Retta Scacchi, who is currently 63 years old, is an actor who has won an Emmy award. She was born in Milan, Italy but spent her early years in England. When she was a teenager, she moved to Australia where she first started performing in theatre. Some of her notable film roles include White Mischief, The Player, and Emma. Currently, she can be seen in the TV show Bodies and the recently released film Run Rabbit Run (alongside Sarah Snook from Succession), both available on Netflix. Scacchi is preparing to portray Mrs Hardcastle in a 1930s-inspired adaptation of Goldsmith’s play She Stoops to Conquer at the Orange Tree Theatre in Richmond.
What attracted you to the character of Mrs. Hardcastle in She Stoops to Conquer, one of the most iconic older female characters in theatre known for her flamboyant, mercenary, humorous, and vulnerable traits?
I have a fond memory of performing in a play during my first year at drama school at the age of 18. Despite not appearing to be the type, I thoroughly enjoyed portraying comical characters. One role I had always desired to take on was Mrs. Hardcastle, and it’s amazing that I now have the opportunity, as I am now the appropriate age and size for the character. I’m reaching a point where I am excited to portray diverse roles that may be unexpected of me.
You portray The Lady in Bodies, initially a enigmatic voice. How does it feel to be part of a popular Netflix series?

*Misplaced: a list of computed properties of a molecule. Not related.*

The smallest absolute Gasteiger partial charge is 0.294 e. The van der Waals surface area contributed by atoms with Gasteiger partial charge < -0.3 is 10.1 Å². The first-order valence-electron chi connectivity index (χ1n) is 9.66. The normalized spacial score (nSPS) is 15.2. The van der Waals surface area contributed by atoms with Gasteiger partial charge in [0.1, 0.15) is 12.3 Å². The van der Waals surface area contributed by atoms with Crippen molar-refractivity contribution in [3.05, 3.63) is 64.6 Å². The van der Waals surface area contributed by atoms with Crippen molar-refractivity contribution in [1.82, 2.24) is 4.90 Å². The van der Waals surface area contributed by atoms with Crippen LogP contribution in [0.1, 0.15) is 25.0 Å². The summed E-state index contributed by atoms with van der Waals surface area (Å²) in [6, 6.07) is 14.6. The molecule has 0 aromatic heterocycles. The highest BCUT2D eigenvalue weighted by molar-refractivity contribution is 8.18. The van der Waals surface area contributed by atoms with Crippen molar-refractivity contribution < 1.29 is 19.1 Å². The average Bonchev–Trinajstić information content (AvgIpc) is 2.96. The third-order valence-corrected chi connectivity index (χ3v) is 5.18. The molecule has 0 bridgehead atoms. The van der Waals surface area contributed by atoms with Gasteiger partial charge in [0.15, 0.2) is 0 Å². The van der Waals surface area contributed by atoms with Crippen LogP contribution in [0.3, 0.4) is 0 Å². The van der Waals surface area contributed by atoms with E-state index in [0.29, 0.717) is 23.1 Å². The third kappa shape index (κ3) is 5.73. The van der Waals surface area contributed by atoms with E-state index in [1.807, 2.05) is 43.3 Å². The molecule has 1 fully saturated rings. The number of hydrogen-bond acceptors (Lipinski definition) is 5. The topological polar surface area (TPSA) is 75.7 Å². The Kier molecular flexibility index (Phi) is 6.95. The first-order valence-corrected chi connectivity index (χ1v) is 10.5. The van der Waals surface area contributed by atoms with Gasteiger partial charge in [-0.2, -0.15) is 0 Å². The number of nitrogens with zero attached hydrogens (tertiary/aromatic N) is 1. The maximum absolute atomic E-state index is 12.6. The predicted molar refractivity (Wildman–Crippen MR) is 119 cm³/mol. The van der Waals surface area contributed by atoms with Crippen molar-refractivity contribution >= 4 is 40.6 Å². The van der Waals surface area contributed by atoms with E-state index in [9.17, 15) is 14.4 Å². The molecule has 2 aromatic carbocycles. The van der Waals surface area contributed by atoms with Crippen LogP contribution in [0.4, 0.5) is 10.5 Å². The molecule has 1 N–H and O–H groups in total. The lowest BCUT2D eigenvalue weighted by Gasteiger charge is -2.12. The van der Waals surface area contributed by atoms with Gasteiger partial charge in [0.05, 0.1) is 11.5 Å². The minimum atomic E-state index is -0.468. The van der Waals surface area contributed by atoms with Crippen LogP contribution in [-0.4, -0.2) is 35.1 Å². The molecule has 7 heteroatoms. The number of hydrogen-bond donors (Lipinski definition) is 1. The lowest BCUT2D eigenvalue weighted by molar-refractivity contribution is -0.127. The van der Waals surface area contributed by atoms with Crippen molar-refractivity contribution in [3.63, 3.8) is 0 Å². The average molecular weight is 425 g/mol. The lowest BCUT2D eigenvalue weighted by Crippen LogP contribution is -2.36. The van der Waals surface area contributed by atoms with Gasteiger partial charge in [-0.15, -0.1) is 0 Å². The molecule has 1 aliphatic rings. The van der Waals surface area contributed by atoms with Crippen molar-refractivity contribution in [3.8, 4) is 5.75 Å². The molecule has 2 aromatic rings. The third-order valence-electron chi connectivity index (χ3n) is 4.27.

I am pleased to hear that the audience enjoys it. I have great respect for Stephen Graham and the other talented actors involved, but my personal opinion does not hold much weight as I do not watch my own work. Unlike theatre, TV does not have the same sense of warmth, collaboration, and creativity. Only the camera crew and makeup artists, who are present every day, truly feel a part of the larger production. I only filmed for a few days out of five months, so it was difficult to even recall my character’s name, let alone anyone else’s.
Is theatre your preferred form of expression?
It’s like my sacred space. As you get older, life itself continues to throw more challenges and dramas your way, and doing theatre, with its pace, its timings of rehearsals and its rules, makes me feel a bit more in control.
How do you look back on your time as a major celebrity in the 1980s?
I understood early on that I was constantly being asked to fulfill a male fantasy. It took a lot of effort to inject some authenticity into the portrayal of women when I was seen through a male perspective. Although there has been progress, there are still many strange representations of older women in media, despite the increasing recognition of female directors.
In what way?
I have encountered an issue that I refer to as the “grey wig in the wardrobe” dilemma. In the past five years, I have portrayed five different characters that required me to wear varying quality grey wigs. To solve this problem, I had a custom-made wig that fits me perfectly and is always ready in my wardrobe at home. However, it is disheartening that older women are often depicted as grey-haired and unfashionable. Take for example Maggie Smith in real life – she remains stylish and youthful despite her age. Where are the modern and diverse representations of older women? Where are the women who were part of the women’s liberation movement, the flower power era, or the punk scene? Just because we are playing characters over 60, does not mean we should conform to outdated stereotypes.